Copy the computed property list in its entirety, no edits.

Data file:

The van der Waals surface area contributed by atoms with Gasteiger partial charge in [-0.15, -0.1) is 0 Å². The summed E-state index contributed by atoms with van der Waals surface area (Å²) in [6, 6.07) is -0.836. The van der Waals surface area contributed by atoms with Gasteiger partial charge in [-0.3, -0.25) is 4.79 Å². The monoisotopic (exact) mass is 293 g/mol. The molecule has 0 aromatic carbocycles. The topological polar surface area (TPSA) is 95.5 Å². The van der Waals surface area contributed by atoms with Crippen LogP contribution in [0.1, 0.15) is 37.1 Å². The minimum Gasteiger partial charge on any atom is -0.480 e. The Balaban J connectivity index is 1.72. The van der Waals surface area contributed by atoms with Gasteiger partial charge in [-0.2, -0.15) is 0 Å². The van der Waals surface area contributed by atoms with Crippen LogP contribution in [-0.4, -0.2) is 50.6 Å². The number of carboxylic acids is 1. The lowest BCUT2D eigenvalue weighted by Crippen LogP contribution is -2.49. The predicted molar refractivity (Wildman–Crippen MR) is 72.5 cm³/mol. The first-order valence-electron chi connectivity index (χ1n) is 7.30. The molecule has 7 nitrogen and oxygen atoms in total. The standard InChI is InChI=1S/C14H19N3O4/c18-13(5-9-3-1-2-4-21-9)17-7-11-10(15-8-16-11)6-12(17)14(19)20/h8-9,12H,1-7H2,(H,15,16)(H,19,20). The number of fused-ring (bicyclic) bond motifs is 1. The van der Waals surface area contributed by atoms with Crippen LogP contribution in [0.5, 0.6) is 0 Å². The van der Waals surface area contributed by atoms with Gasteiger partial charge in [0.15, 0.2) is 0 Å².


The van der Waals surface area contributed by atoms with Gasteiger partial charge in [-0.15, -0.1) is 0 Å². The summed E-state index contributed by atoms with van der Waals surface area (Å²) in [6, 6.07) is -0.836. The van der Waals surface area contributed by atoms with Gasteiger partial charge in [-0.3, -0.25) is 4.79 Å². The monoisotopic (exact) mass is 293 g/mol. The molecule has 0 aromatic carbocycles. The topological polar surface area (TPSA) is 95.5 Å². The van der Waals surface area contributed by atoms with Crippen LogP contribution in [0.1, 0.15) is 37.1 Å². The minimum Gasteiger partial charge on any atom is -0.480 e. The Balaban J connectivity index is 1.72. The van der Waals surface area contributed by atoms with Gasteiger partial charge in [-0.2, -0.15) is 0 Å². The van der Waals surface area contributed by atoms with Crippen LogP contribution in [-0.4, -0.2) is 50.6 Å². The number of carboxylic acids is 1. The lowest BCUT2D eigenvalue weighted by Crippen LogP contribution is -2.49. The predicted molar refractivity (Wildman–Crippen MR) is 72.5 cm³/mol. The first-order valence-electron chi connectivity index (χ1n) is 7.30. The molecule has 7 nitrogen and oxygen atoms in total. The standard InChI is InChI=1S/C14H19N3O4/c18-13(5-9-3-1-2-4-21-9)17-7-11-10(15-8-16-11)6-12(17)14(19)20/h8-9,12H,1-7H2,(H,15,16)(H,19,20). The number of fused-ring (bicyclic) bond motifs is 1. The van der Waals surface area contributed by atoms with Crippen LogP contribution in [0.5, 0.6) is 0 Å². The van der Waals surface area contributed by atoms with Gasteiger partial charge in [0.15, 0.2) is 0 Å².